Unknown 20mm (most likely 20x102) AP-T or APDS-T projectile


#1

Hello,

I got this semi-cutaway of a 20x102 AP-T (or even possibly an APDS-T) this weekend.

The projectile was odd to all my friends at the Dutch NVBMB/ECRA fair, and what puzzled us, was the fact that it had no ‘crimping groove’ in the bottom part.

I’m quite sure it’s a 20x102 by its dimensions (all in mm on the picture), but is it genuine / experimental or just a mock-up ?

Can anyone tell me the name or origin of this projectile ?
Also if anyone has a picture of a ‘complete’ projectile or round, please post it here or email it to me.

Thanks,
Orpheus72


#2

Unless it is a very odd test vehicle I think this is a made up item made of a core of a German 20x139 DM41 HVAP-T and a base sabot of a 20x102 APDS variant (or something else).
The driving band would normally not have an exposed front section whithout a short guidance piece in bore diameter.
Also the section below the driving band looks like glued on or the like.

If this items is real I would like to hear details about.


#3

[quote=“EOD”]Unless it is a very odd test vehicle I think this is a made up item made of a core of a German 20x139 DM41 HVAP-T and a base sabot of a 20x102 APDS variant (or something else).
The driving band would normally not have an exposed front section whithout a short guidance piece in bore diameter.
Also the section below the driving band looks like glued on or the like.[/quote]
You have the same idea as all of us at the ECRA fair, but only the ‘core’ looks to be glued to the ‘petal’ …
The visible glue on the section below the driveband is where the projectile was glued into the case, it seems to be a solid attachment where some traces of glue are missing.
Also, the petal/driveband section is copper-aluminum, and doesn’t look like any of the base sabot’s of the Mk149 or Mk244 or other APDS series…

I sure second that. i’d love to know if it’s real, and am eager to have some details/info.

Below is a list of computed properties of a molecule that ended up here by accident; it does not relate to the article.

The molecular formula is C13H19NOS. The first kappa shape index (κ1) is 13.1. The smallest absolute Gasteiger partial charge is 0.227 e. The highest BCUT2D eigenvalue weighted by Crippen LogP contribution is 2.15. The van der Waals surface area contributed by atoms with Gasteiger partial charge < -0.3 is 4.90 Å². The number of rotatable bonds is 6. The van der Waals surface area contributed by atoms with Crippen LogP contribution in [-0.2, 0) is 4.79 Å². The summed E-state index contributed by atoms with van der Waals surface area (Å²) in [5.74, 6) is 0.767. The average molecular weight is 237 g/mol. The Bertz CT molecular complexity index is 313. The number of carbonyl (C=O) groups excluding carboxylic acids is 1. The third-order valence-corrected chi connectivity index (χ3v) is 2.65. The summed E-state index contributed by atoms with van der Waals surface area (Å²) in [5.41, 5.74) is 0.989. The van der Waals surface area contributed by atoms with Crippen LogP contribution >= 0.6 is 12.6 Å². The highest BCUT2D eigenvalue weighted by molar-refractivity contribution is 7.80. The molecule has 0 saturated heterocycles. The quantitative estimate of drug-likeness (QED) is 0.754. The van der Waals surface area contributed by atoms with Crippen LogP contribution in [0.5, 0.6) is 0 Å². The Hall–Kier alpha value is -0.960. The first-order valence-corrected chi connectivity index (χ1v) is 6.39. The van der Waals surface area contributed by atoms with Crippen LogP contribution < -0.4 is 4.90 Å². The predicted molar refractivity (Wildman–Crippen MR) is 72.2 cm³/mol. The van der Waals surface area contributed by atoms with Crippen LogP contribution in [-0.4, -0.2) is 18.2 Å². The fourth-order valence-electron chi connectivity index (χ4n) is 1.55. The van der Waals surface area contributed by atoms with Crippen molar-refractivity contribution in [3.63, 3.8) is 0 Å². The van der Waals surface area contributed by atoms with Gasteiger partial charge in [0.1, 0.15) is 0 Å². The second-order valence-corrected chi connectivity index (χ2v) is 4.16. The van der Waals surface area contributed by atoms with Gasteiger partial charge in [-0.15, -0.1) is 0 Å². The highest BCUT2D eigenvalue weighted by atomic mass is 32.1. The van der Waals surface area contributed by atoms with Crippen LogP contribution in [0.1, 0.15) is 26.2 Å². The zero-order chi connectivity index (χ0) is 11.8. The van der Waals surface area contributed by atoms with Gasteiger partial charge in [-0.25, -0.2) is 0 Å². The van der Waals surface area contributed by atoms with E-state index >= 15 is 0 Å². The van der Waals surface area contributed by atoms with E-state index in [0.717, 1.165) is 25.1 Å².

#4

When you roll the projectile on a flat surface is it describing a smooth kurve or is any of the parts running out of true?
If so this would be a safe inficator for a private handicraft.


#5

[quote=“EOD”]When you roll the projectile on a flat surface is it describing a smooth kurve or is any of the parts running out of true?
If so this would be a safe inficator for a private handicraft.[/quote]
I did follow your reasoning, and put in a small lathe (one for wood, but that doesn’t matter ;-p). The point of the core doesn’t deviate at all when spun.
Also looked closer at the parts with a 15x magnifying glass, and couldn’t see obvious toolmarks. the ‘sabot pusher’ piece even looks to be pressed instead turned.
If it’s a home made item, it is damn near perfect (wish i could be that precise)


#6

[quote=“orpheus72”][quote=“EOD”]When you roll the projectile on a flat surface is it describing a smooth kurve or is any of the parts running out of true?
If so this would be a safe inficator for a private handicraft.[/quote]
the ‘sabot pusher’ piece even looks to be pressed instead turned.
If it’s a home made item, it is damn near perfect (wish i could be that precise)[/quote]

Yes, a lathe is also good for ckecking, just most people do not have one.
Can it be aluminum stock bar? This could have the described surface.
I wonder how the front support is mounted and how it is separating if that is meant to be.

Can you tell us about the magnetic properties of the different parts of this item?


#7

My initial picture of the forward support wasn’t that clear, so i made a new close up (projectile sits upside down in the case).
Here you can clearly see that the forward support is made from 2 different materials.
Those are (I guess) press fitted on the core (it doesn’t move by hand, and I don’t want to force it), and could separate through pressure/rotation…

As for the magnetic properties, I used a small neodymium magnet to test them.
The tracer cavity, drivebelt and (aluminum?) pusher are not attracted by the magnet
The core is mediate attracted by the magnet
The rear piece and forward sabot pieces are highly attracted by the magnet